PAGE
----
Rudolph E. Tanzi, PhD is recognised internationally for his exceptional work in helping to find a cure for Alzheimer's disease. Continuing my conversation with Dr. Tanzi, I asked him how close he and his team at Harvard are to finding a cure. Note: to read 'part two' visit this weblink.
He answered. "I think it's fair to say that we have learned through a variety of methods what pathology in the brain drives Alzheimer's disease and we've learned that we have to stop that pathology very early - fifteen years before there might be symptoms. As analogous to cancer, as soon as you have it you have a cell that's dividing awry. That starts to cause a tumour and that's when you start treating cancer. You don't wait until you have the tumour and you certainly don't wait until you have the symptoms of organ failure because of a tumour."
He continued. "To date, with Alzheimer's we've done just that. We wait until somebody already has dementia, meaning that if it's a cancer, that tumour has already grown to three inches, in which case you've already waited until the pathology has started to destroy the brain."
The co-author of New York Times best seller "Super Genes", explained in further detail. "We've now learned that the pathology comes early. We can start to detect when the pathology starts occurring, fifteen years before symptoms. I and others are developing drugs and therapies that stop that pathology from forming. To stop that pathology some people will need drugs and help but the lifestyle changes I mentioned earlier regarding diet, sleep, exercise and stress reduction together with meditation also help to limit that pathology in the brain. So you do what you can with lifestyle but for some people that's not going to be enough or it's too little too late, so we need drugs to stop the pathology."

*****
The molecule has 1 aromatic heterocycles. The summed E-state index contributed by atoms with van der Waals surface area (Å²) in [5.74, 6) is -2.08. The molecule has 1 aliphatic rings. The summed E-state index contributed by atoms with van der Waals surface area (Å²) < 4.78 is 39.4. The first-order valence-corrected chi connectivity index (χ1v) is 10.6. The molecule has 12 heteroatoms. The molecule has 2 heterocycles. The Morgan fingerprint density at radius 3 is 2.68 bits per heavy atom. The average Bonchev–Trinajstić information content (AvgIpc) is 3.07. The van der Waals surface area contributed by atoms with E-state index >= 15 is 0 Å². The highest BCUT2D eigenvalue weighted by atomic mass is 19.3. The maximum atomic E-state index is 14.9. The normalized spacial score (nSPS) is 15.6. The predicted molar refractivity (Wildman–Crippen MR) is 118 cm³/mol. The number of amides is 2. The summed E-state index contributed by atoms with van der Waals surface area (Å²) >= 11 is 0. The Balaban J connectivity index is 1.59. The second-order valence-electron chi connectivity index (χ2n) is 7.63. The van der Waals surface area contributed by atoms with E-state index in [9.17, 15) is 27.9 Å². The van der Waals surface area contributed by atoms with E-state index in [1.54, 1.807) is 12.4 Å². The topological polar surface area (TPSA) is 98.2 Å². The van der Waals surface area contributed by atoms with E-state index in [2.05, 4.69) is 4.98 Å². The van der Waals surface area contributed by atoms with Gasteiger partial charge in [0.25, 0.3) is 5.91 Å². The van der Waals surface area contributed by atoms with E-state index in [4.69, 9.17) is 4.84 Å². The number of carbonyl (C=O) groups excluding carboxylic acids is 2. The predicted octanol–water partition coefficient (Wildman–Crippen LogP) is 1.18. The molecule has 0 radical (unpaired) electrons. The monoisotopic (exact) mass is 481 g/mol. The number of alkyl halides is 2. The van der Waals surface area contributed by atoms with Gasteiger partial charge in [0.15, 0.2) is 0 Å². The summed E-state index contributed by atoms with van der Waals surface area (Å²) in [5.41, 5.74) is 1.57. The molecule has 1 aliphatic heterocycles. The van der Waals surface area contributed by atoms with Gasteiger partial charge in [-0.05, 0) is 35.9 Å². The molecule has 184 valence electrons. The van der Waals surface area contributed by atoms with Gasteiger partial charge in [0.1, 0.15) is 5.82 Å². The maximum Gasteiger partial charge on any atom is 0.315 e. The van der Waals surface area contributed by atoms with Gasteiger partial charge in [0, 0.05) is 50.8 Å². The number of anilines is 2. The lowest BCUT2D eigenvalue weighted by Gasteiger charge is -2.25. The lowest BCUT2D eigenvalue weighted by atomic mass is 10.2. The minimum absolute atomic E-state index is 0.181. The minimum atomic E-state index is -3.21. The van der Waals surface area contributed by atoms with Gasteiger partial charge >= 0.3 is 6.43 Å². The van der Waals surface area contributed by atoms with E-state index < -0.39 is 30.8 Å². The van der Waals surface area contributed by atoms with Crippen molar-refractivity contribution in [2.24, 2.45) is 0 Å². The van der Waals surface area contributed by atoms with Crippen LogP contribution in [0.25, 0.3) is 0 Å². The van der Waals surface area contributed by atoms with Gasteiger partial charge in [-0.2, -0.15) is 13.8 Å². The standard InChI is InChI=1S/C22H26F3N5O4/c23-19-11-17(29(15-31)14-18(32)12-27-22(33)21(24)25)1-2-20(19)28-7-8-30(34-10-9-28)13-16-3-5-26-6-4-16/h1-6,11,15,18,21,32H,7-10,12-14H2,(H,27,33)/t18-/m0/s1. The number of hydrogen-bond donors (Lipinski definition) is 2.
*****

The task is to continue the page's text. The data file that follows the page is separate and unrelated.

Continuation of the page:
I asked him if he had any new drugs on trial to stop the pathology. "I have a couple of drugs, one in trial and one going into trial. Pharmaceutical companies are still mainly targeting the first Alzheimer's gene I found in the 1980s thirty years ago called APP. So there are thousands of people working on this problem all around the world and I think we're finally seeing the light at the end of the tunnel, by realising that you don't wait till this disease strikes. You treat the pathology fifteen years before it harvests symptoms and now we're learning what that pathology is, the genes that lead to that, the lifestyle changes that lead to that and how to limit that and that's also guiding drug discovery which is very exciting right now."
Dr. Tanzi went on to say. "So you might ask, well what about the people who have the disease right now? I mean how do we help them and there we get back to inflammation. If people already have Alzheimer's disease, it's really inflammation that is the big enemy and so luckily my lab over the last couple of years has discovered the Alzheimer's genes that curb inflammation and we're now targeting those through new therapies and drugs. Those are currently in the works and that's going to be most important discovery for people who have this disease right now."
Finally, I asked Dr. Tanzi if it is possible to reduce the risk of developing Alzheimer's. "Let me impress the full list of things we can do to help reduce the risk of succumbing to Alzheimer's. I've already mentioned diet. A Mediterranean diet is probably the best. Taking care of the gut health with probiotics like yoghurt or using probiotic supplements is also beneficial. With regards to exercise we should aim for at least ten thousand steps a day (using one of the devices that measures this). We also have to take care of our intellectual stimulation by learning new things. Making new synapses gives you more resistance to this disease. We talk about the importance of being socially engaged because loneliness is a big factor for Alzheimer's."
Dr. Tanzi concluded by emphasising the importance of plenty of sleep. "And finally, sleep. It's during the deepest stages of sleep that the brain cleans out the plaque and other debris that leads to Alzheimer's disease which can also lead to Parkinson's disease. You need to cycle in and out of REM several times per night. If you're not getting seven to eight hours sleep, you're not engaged in that dreaming cycle enough and so the bottom line is four to six hours is not sufficient to clean the brain, especially as we get older. So it's never been more important to get seven to eight hours sleep per night."
Christopher Dines' new book, The Kindness Habit: Transforming our Relationship to Addictive Behaviours, co-authored with Dr Barbara Mariposa is out now.
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